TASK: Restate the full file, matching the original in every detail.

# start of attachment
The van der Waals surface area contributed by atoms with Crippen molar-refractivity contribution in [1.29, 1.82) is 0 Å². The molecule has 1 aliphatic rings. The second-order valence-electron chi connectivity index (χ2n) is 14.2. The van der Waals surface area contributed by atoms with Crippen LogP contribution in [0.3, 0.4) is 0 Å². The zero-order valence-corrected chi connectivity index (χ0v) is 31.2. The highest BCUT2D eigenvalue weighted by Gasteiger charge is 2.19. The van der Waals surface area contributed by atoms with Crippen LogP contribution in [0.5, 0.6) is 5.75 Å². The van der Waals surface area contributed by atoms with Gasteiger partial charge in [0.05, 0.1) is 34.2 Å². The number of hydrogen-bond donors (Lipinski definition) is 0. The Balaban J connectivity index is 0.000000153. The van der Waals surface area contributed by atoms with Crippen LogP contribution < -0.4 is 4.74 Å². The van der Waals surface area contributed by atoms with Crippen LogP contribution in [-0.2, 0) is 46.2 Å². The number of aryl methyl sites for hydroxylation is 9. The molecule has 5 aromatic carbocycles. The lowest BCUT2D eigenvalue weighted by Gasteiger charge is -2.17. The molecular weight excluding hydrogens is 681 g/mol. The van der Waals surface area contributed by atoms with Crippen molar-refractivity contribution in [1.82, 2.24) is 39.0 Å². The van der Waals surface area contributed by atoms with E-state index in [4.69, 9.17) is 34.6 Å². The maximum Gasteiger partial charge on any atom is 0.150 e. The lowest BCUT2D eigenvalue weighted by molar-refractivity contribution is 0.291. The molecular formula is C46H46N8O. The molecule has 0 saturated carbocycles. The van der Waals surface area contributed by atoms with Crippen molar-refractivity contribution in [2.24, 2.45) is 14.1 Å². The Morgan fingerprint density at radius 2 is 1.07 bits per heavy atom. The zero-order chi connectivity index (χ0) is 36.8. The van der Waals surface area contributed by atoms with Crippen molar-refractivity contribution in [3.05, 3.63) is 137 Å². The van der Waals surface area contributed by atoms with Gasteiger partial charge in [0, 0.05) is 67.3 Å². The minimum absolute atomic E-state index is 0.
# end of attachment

The van der Waals surface area contributed by atoms with Crippen molar-refractivity contribution in [1.29, 1.82) is 0 Å². The molecule has 1 aliphatic rings. The second-order valence-electron chi connectivity index (χ2n) is 14.2. The van der Waals surface area contributed by atoms with Crippen LogP contribution in [0.3, 0.4) is 0 Å². The zero-order valence-corrected chi connectivity index (χ0v) is 31.2. The highest BCUT2D eigenvalue weighted by Gasteiger charge is 2.19. The van der Waals surface area contributed by atoms with Crippen LogP contribution in [0.5, 0.6) is 5.75 Å². The van der Waals surface area contributed by atoms with Gasteiger partial charge in [0.05, 0.1) is 34.2 Å². The number of hydrogen-bond donors (Lipinski definition) is 0. The Balaban J connectivity index is 0.000000153. The van der Waals surface area contributed by atoms with Crippen LogP contribution < -0.4 is 4.74 Å². The van der Waals surface area contributed by atoms with Crippen LogP contribution in [-0.2, 0) is 46.2 Å². The number of aryl methyl sites for hydroxylation is 9. The molecule has 5 aromatic carbocycles. The lowest BCUT2D eigenvalue weighted by Gasteiger charge is -2.17. The molecular weight excluding hydrogens is 681 g/mol. The van der Waals surface area contributed by atoms with Crippen molar-refractivity contribution in [1.82, 2.24) is 39.0 Å². The van der Waals surface area contributed by atoms with E-state index in [4.69, 9.17) is 34.6 Å². The maximum Gasteiger partial charge on any atom is 0.150 e. The lowest BCUT2D eigenvalue weighted by molar-refractivity contribution is 0.291. The molecular formula is C46H46N8O. The molecule has 0 saturated carbocycles. The van der Waals surface area contributed by atoms with Crippen molar-refractivity contribution in [2.24, 2.45) is 14.1 Å². The Morgan fingerprint density at radius 2 is 1.07 bits per heavy atom. The zero-order chi connectivity index (χ0) is 36.8. The van der Waals surface area contributed by atoms with Crippen molar-refractivity contribution in [3.05, 3.63) is 137 Å². The van der Waals surface area contributed by atoms with Gasteiger partial charge in [0, 0.05) is 67.3 Å². The minimum absolute atomic E-state index is 0.